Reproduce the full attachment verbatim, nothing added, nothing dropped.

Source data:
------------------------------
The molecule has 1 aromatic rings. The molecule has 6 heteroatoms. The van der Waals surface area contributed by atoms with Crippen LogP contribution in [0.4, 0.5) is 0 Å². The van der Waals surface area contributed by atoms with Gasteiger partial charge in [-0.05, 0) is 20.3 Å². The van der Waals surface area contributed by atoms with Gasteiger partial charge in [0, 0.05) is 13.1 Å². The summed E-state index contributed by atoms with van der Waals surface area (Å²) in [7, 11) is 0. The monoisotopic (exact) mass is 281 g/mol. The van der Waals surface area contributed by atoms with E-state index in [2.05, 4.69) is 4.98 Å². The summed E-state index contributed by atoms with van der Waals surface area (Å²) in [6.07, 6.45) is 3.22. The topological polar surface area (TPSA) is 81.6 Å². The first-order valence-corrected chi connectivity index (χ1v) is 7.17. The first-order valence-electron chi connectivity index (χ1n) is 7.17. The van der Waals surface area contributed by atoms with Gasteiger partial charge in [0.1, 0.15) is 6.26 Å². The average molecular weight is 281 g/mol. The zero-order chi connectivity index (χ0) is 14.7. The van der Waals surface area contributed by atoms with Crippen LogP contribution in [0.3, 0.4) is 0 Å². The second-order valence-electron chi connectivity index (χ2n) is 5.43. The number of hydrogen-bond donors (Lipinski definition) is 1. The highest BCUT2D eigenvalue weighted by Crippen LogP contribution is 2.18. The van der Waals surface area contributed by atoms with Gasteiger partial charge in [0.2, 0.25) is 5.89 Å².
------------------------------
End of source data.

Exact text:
The molecule has 1 aromatic rings. The molecule has 6 heteroatoms. The van der Waals surface area contributed by atoms with Crippen LogP contribution in [0.4, 0.5) is 0 Å². The van der Waals surface area contributed by atoms with Gasteiger partial charge in [-0.05, 0) is 20.3 Å². The van der Waals surface area contributed by atoms with Gasteiger partial charge in [0, 0.05) is 13.1 Å². The summed E-state index contributed by atoms with van der Waals surface area (Å²) in [7, 11) is 0. The monoisotopic (exact) mass is 281 g/mol. The van der Waals surface area contributed by atoms with E-state index in [2.05, 4.69) is 4.98 Å². The summed E-state index contributed by atoms with van der Waals surface area (Å²) in [6.07, 6.45) is 3.22. The topological polar surface area (TPSA) is 81.6 Å². The first-order valence-corrected chi connectivity index (χ1v) is 7.17. The first-order valence-electron chi connectivity index (χ1n) is 7.17. The van der Waals surface area contributed by atoms with Gasteiger partial charge in [0.1, 0.15) is 6.26 Å². The average molecular weight is 281 g/mol. The zero-order chi connectivity index (χ0) is 14.7. The van der Waals surface area contributed by atoms with Crippen LogP contribution in [0.3, 0.4) is 0 Å². The second-order valence-electron chi connectivity index (χ2n) is 5.43. The number of hydrogen-bond donors (Lipinski definition) is 1. The highest BCUT2D eigenvalue weighted by Crippen LogP contribution is 2.18. The van der Waals surface area contributed by atoms with Gasteiger partial charge in [0.2, 0.25) is 5.89 Å².